The Chairman referred to ratings given by the CareQuality Commission,the nationalregulator responsiblefor inspecting healthand socialservice providersincluding carehomes andcare athome. The Commissionhad ratedBlackpoolwell againstregional andnational peersfor residential andnursing provisionand careat home provision up to May 2018. He noted that most provision had been rated well but queried what was being done to secure the improvements recommended by the Commission for where provision was less satisfactory.


Ms Smith explained that the in-house quality monitoring team was responsible for holding providers to account and supporting them to ensure quality and safety of care improved. Quality monitoring officers would visit providers, develop improvement plans with them and identify any additional help needed to deliver improvements. Officers looked for evidence of improvement and provided advice and guidance to help providers to improve. Formal action under the contract terms could be taken in exceptional cases where the provider was unable to sustain the level of improvement required.



To present an update on the stop smoking service provision in Blackpool.


Members were presented with an update on the stop smoking support provision and proposed new service model. The target implementation date was 1 October 2018.


The Chairman noted that there was a wide range of support options listed with detailed analysis of costs, benefits and effectiveness. He queried why there was no mention or analysis of the electronic (e) cigarettes given that Public Health England advocated their use and cited evidence of three million people quitting successfully.


He added that leading cancer researchers from the University of Stirling had cited low levels of young people reducing cigarette smoking and also that e-cigarettes were not being taken up significantly by young people. The Chairman referred to the significant smoking issue within Blackpool which, in his opinion, was worse than people using e-cigarettes and that all avenues needed to be explored.


Ms Petch, Consultant in Public Health explained that there was still uncertainty over the merits and risks of e-cigarettes and debates were ongoing. The regional network of Public Health directors had noted the Public Health England viewpoint that e-cigarettes represented a low level of risk and could be an effective tool to help people quit smoking. It had been agreed regionally that where e-cigarettes were being used as a ‘quit’ aid then that would be ok as that was better than the harm from cigarettes.


However, she added that Public Health had concerns where people had from a zero base starting using e-cigarettes including young people. Therefore e-cigarettes had not been mentioned explicitly. Reputable brands of e-cigarettes needed to be used but there were concerns over quality control which council officers were attempting to tackle.  Nicotine replacement therapy (NRT) such as patches represented viable and effective alternatives.


Mrs Rachel Swindells, Public Health Practitioner explained that Blackpool had a high proportion of young people using e-cigarettes and that there were issues with them exhaling ‘clouds’ of vapour through e-cigarettes and that some evidence suggested levels of harm from the secondhand vapour produced. She added that young people were using e-cigarettes because they were seen as being fashionable whereas adults used them as a quit aid. Councillor Cross added that currently e-cigarettes could not be recommended given that they were not currently available through prescription.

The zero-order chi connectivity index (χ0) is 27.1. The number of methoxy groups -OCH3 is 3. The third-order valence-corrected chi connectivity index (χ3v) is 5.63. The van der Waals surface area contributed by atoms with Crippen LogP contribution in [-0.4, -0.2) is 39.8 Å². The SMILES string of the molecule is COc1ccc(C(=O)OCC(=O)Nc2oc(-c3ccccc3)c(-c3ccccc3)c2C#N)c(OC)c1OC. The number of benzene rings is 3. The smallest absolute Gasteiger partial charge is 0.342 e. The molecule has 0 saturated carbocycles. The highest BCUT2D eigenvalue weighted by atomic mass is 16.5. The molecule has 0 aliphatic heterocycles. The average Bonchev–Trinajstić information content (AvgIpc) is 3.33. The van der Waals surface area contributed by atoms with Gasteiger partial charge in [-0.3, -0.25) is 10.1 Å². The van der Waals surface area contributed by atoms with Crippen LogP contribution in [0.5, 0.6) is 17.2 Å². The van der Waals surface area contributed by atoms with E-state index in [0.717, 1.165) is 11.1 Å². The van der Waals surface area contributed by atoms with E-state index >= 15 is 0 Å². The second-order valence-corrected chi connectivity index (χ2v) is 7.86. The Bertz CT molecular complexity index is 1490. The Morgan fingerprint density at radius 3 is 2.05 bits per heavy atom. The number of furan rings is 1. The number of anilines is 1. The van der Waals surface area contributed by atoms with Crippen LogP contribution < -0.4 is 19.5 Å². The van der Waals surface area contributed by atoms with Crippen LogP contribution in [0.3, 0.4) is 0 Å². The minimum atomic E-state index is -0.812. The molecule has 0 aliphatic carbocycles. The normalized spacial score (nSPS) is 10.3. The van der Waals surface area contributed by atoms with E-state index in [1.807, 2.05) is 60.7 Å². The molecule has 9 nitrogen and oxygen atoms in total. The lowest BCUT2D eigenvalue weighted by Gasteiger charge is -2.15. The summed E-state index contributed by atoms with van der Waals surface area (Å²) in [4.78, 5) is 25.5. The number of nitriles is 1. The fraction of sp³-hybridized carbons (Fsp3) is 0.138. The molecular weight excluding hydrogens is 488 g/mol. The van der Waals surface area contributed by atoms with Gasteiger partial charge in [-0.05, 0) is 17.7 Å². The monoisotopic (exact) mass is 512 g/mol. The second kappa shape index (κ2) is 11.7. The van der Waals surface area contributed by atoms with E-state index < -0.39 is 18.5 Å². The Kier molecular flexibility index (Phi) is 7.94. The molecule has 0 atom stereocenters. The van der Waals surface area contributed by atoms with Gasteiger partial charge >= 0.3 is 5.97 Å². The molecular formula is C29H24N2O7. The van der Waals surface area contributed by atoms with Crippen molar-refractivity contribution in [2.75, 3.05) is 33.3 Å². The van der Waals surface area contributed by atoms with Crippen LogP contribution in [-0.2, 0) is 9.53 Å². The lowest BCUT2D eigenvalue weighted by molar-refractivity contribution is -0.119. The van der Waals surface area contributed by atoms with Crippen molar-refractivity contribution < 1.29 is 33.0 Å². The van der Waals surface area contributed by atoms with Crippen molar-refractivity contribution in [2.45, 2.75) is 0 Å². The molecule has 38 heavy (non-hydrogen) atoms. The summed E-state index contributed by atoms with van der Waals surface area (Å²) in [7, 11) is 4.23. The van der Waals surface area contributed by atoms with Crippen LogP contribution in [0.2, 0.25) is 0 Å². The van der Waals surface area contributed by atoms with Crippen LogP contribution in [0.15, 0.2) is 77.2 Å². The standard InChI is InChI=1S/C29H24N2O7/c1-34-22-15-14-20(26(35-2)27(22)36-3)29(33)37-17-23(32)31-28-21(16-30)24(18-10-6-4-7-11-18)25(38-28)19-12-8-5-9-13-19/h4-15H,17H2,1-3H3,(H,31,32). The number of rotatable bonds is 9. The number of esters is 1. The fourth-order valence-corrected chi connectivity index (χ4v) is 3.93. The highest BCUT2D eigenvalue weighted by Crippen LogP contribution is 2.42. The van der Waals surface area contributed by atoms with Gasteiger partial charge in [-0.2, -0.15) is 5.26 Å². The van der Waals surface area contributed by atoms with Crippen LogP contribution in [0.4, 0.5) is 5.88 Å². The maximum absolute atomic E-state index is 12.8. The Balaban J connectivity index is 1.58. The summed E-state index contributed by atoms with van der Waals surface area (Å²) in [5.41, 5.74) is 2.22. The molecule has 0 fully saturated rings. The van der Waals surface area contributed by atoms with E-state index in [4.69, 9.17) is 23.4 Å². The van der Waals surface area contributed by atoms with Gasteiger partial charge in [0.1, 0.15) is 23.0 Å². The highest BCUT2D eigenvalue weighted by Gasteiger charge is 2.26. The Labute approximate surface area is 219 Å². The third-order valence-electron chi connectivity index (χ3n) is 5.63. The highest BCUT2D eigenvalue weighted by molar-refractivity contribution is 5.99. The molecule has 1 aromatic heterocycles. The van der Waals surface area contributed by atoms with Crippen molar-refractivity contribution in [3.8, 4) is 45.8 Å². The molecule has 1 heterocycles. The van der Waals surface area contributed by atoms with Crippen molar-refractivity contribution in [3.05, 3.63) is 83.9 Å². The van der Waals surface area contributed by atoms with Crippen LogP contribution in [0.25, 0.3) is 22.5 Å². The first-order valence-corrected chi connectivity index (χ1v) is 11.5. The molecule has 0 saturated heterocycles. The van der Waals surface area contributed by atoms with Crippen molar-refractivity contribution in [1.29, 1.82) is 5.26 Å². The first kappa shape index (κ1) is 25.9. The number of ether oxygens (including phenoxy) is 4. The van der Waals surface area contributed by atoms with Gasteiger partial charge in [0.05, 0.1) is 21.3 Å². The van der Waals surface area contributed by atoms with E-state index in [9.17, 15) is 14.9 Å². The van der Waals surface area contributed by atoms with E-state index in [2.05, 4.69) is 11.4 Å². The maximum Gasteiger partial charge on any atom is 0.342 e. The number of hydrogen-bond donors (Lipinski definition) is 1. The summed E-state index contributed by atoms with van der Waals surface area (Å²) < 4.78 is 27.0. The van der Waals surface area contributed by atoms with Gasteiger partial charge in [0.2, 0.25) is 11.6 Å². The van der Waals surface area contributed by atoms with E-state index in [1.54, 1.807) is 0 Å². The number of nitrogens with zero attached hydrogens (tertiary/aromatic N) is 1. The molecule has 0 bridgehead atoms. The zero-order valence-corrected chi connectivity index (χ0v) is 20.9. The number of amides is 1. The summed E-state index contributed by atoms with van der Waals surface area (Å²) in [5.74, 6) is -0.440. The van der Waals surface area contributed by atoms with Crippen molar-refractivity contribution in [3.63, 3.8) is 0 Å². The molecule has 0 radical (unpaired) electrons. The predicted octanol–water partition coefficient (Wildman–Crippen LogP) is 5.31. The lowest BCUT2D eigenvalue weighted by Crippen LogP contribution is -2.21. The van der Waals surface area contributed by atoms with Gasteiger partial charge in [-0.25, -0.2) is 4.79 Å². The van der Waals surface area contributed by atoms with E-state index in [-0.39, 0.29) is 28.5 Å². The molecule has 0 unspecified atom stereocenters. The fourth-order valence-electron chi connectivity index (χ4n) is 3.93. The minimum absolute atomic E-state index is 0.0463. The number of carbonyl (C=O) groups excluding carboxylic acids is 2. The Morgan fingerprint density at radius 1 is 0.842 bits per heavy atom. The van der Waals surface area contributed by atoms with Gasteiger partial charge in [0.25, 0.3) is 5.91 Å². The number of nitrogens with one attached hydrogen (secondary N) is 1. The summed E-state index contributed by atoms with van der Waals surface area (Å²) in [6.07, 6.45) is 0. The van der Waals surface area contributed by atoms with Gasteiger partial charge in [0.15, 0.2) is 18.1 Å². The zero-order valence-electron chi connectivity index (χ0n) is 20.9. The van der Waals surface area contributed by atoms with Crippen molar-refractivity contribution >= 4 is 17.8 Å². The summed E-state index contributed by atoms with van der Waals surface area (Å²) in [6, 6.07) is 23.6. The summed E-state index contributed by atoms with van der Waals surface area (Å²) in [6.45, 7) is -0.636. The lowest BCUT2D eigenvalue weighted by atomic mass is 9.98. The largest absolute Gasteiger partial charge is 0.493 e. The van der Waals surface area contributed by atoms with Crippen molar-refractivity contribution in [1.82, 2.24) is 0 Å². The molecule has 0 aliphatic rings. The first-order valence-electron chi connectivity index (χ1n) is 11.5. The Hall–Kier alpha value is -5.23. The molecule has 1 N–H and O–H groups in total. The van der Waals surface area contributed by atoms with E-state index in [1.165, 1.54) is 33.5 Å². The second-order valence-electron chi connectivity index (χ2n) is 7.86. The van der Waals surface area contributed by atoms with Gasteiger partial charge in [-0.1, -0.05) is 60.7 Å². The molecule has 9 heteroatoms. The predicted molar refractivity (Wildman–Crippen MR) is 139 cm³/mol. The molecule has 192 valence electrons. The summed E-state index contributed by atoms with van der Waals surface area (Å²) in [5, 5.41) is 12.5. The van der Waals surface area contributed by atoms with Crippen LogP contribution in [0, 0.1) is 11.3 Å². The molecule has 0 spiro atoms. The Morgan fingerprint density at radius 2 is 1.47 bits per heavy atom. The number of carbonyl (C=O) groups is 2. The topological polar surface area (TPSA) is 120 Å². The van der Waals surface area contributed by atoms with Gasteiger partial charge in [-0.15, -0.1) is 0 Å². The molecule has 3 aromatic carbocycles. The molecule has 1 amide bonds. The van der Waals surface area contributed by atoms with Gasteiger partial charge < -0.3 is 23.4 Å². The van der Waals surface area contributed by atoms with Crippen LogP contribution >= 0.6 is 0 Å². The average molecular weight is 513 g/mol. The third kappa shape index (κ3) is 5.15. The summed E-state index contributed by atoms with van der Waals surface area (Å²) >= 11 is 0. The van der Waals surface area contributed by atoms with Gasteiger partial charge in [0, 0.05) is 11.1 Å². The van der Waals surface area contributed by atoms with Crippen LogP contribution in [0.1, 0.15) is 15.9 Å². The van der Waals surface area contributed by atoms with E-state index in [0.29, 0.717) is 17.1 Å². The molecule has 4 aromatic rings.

Some Members referred to the costs of smoking (ordinary cigarettes and e-cigarettes) especially for people on low incomes and that people often went without more important basic goods. Members had concerns that some young people would never be persuaded to quit so it was important to promote anti-smoking messages and risks, e.g. to pregnant women and babies.


Councillor Cross explained that the proposed stop smoking support service worked on the premise that people needed to want to quit in the first place. They would then be offered support options. These ranged from ‘self-support’ (simple sign-posting to options available), targeted support through GPs and pharmacists and dedicated support for specific groups such as pregnant women.


Ms Petch explained that smoking was an addiction and needed to be treated as  ...  view the full minutes text for item 7.



To consider the Adult Social Care and Health Scrutiny Committee Workplan 2018-2019, together with any suggestions that Members may wish to make for scrutiny review topics.

Additional documents:


The Committee considered its Workplan for 2018-2019.


The Committee agreed:

1.       To approve the Scrutiny Workplan, subject to discussions with lead officers to undertake short reviews (single meetings) on 1) delayed transfers of care and bed shortages, and 2) Accident and Emergency waiting times and ambulance handovers.

2.       To note the ‘Implementation of Recommendations’ table.




To note the date and time of the next meeting as Wednesday, 10 October 2018 commencing at 6pm in Committee Room A, Blackpool Town Hall.


The Committee noted the date and time of the next meeting as Wednesday 10 October 2018 commencing at 6pm in Committee Room A, Blackpool Town Hall.